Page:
Chivayo absolved by court of any criminal liability in the US$5,6 million fraud charge involving Zimbabwe Power Company (ZPC)’s Gwanda solar project.

Intratrek managing director Mr Wicknell Chivayo  was yesterday absolved of any criminal liability in the $5,6 million fraud charge involving Zimbabwe Power Company (ZPC)’s Gwanda solar project.

Mr Chivayo was facing three counts of fraud, while the other two counts of breaching Exchange Control regulations suffered a stillbirth, shortly before the trial commenced.

It was also the court’s finding that considering the circumstances of Mr Chivayo’s case, allowing prosecution or at worst his conviction  would amount to violation of Section 42 of the Constitution, which provides protection upon the doctrine of sanctity of contracts while the judgment underscored that criminal sanctions would not apply in inherently civil cases as the present.

Mr Chivayo had in the lower court attempted to quash the charges through an application for exception, but this was thrown out by magistrate Mr Lazini Ncube, presiding over the trial.

This prompted Mr Chivayo, who was being represented by Advocate Lewis Uriri instructed by Mr Wilson Manase, to challenge the decision at the High Court, seeking a review of the lower court’s proceedings.

Justice Owen Tagu ruled that the decision of the lower court in dismissing Mr Chivayo’s application for exception in November last year, was defective as the facts could not sustain a criminal suit.

He cleared Mr Chivayo of any wrongdoing and threw out the State’s case for want of merit.

“It is ordered that the second respondent’s ruling of 19 November 2018 in case Number CRB p9114-5/18 be and is hereby set aside. In the result, the exception succeeds. The charges be and are hereby quashed. Consequent to the accused’s plea, both accused be and are hereby acquitted”.

In his ruling, Justice Tagu noted that in the civil suit in which Chivayo won against ZPC, the complainant denied ever instituting criminal suit against the businessman and his company. He said it is a pinnacle of criminal procedure that for a person to be competently charged and tried of a criminal offence, there should be a person (natural or juristic) who should complain of a criminal conduct of the accused.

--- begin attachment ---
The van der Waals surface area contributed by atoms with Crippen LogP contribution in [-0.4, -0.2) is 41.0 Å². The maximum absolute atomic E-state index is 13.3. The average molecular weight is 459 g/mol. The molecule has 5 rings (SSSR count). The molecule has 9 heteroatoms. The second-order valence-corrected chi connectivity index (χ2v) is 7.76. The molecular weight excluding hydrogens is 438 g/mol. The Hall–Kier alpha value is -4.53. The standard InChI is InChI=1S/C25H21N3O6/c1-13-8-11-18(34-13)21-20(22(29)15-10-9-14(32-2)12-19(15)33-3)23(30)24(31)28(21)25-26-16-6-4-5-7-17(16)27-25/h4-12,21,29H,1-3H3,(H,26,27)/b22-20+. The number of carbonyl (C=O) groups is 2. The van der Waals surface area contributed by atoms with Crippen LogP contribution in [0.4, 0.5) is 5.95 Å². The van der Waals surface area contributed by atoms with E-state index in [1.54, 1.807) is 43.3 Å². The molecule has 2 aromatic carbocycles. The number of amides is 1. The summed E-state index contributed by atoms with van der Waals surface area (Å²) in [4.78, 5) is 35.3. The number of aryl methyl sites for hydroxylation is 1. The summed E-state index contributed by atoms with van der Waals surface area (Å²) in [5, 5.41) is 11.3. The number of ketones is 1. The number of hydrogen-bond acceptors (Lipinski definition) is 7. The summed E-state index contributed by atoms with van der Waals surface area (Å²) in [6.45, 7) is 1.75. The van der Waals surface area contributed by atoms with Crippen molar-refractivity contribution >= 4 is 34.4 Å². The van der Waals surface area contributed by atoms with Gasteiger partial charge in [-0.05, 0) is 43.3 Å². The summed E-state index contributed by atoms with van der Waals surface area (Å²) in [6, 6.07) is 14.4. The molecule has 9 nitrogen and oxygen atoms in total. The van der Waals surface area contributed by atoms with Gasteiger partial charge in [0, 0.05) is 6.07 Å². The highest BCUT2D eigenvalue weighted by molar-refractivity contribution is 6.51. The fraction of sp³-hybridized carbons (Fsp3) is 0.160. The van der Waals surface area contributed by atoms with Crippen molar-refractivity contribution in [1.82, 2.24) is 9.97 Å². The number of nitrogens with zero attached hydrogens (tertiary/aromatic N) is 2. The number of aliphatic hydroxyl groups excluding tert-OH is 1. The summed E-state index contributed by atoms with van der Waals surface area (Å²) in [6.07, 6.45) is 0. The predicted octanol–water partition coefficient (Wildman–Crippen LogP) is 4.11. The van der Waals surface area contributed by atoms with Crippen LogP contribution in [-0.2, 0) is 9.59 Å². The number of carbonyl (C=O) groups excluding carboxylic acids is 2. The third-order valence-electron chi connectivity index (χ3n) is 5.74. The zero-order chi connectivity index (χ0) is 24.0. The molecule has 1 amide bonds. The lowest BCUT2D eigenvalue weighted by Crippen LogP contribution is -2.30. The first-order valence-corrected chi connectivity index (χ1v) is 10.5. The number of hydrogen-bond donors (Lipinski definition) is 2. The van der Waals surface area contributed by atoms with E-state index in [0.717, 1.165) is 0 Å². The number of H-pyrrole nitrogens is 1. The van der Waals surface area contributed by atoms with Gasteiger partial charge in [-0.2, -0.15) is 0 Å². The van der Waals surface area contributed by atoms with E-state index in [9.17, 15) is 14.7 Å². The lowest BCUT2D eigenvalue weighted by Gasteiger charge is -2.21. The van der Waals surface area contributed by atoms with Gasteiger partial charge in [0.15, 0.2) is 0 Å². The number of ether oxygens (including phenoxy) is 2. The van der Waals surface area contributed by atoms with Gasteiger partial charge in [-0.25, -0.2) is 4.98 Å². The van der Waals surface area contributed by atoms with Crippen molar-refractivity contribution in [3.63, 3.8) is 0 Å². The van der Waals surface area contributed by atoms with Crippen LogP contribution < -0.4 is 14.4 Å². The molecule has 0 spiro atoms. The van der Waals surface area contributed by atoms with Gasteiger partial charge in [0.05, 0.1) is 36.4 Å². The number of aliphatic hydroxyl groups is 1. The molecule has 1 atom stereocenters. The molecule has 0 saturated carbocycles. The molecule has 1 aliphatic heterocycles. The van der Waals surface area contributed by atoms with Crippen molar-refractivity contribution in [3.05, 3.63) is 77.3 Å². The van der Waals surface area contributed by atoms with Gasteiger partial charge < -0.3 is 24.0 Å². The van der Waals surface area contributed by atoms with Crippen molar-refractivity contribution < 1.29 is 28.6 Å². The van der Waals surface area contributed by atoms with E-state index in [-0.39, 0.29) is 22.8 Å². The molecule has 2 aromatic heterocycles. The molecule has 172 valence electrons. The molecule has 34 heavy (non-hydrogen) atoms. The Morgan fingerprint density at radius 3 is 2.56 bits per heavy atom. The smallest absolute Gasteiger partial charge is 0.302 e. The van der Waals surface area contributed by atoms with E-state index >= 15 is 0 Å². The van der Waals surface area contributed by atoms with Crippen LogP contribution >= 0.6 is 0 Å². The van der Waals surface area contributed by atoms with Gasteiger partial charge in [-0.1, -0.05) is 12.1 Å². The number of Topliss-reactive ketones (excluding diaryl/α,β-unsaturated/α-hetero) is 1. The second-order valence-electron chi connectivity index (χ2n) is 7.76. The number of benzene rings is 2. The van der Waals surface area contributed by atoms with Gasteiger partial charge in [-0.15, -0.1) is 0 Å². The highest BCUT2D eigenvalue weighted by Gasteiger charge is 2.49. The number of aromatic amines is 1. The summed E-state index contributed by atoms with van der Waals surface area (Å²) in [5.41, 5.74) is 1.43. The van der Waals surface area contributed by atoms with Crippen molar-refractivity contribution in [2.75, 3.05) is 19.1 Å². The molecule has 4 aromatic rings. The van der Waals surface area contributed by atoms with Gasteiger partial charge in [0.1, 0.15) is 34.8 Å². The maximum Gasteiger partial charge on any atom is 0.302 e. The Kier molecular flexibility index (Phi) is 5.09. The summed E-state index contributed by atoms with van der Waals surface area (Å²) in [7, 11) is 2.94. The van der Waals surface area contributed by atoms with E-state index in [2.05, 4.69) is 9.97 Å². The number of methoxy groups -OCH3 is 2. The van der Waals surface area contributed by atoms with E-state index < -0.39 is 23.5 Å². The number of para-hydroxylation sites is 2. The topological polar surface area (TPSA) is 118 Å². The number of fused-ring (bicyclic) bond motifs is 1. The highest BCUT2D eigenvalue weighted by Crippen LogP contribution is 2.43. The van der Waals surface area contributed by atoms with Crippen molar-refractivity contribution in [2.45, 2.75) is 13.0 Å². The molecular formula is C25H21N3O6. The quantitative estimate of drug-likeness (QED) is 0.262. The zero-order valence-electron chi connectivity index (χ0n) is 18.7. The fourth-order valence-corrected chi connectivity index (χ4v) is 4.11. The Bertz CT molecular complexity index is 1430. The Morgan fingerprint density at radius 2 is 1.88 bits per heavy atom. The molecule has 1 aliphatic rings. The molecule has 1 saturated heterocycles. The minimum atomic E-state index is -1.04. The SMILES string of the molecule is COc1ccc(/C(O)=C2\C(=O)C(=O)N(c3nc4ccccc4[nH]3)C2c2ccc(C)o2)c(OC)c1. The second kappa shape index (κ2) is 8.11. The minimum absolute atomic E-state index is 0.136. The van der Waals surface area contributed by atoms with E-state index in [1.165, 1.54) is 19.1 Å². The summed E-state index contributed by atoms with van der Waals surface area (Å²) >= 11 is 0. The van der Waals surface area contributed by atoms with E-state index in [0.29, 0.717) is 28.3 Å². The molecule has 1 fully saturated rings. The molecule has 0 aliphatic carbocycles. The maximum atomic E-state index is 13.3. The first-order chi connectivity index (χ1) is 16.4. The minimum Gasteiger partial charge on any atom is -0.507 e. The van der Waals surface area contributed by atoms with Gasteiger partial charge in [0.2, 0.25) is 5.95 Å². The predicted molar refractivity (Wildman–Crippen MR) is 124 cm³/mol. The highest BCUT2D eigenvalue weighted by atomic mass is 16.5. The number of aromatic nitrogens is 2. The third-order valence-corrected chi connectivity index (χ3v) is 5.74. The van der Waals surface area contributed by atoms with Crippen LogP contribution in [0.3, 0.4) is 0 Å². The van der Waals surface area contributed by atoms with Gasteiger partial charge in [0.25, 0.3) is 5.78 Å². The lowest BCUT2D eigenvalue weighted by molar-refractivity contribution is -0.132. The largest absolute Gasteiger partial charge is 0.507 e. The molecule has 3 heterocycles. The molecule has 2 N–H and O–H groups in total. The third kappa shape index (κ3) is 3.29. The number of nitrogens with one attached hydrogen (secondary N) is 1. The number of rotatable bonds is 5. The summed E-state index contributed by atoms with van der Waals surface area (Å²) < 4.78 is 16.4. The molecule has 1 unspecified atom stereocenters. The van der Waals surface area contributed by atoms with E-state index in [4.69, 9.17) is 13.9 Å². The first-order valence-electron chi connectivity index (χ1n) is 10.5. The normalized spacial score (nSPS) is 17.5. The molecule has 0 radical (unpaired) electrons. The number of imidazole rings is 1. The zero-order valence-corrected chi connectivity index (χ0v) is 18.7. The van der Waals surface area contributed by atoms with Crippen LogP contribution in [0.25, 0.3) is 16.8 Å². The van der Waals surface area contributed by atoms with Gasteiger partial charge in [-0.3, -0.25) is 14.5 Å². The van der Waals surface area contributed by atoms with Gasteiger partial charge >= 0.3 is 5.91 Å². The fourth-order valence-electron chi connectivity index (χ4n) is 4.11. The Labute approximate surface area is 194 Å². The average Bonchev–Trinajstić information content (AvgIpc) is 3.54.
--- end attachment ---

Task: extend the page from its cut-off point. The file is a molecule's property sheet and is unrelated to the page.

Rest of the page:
“It invites confusion and uncertainty on how the State formulated the charges preferred against the accused persons if the known complainant has denied ever instituting the same,” he ruled.

“Apart from being suggestive of a skirmish, a mere witch hunt and a fishing expedition, it tells more of a hidden hand or mala fides intention in the institution of the criminal proceedings brought about by the State in the circumstances.”

Justice Tagu also noted that two different judges of the same court in separate sittings and dealing with different issues, but relating to a similar cause of action concurred on the lack of merit in the criminal case.

This, he said, was no coincidence.

“Rather, it demonstrates the extent of common acceptance that the criminal case is at best…, a high sounding nothing,” said Justice Tagu.

He said the charges, which arose from a civil dispute and incapable of being resolved through the criminal justice system, were contrived and properly excepted to.

“The relationship between the complainant and both applicants is contractual therefore any remedy for a dispute arising therefrom should be a civil and in terms of the contract.

“The State cannot be enjoined through the apparatus of the criminal justice system to determine contractual obligations,” he said.

The facts, said the judge, did not disclose any criminal offence.

“It seems compelling that having a civil matter determined by the State through the criminal justice system is not only wrong but sets a dangerous precedent if not tamed at its inception,” he ruled.

“This approach bears the greater danger of opening every commercial transaction to criminal liability, a situation that may degenerate into chaos if left to prowl freely.”

The judge added that if the courts allowed such prosecutions to occur in this country, no investor would open themselves to the extreme exigencies of having the fate of their investment determined by a criminal court where, inter alia, the standard of evidence should be beyond reasonable doubt.

When contacted for comment, Chivayo apologised to President Mnangagwa, Transport and Infrastructural Development Minister Joram Gumbo, Prosecutor- General Mr Kumbirai Hodzi, ZPC and the nation at large for the delayed implementation of this solar project of National importance.

“With this development we remain committed to execute project and feed in a 100 MW of clean energy into the national grid within the shortest possible time,” he said.

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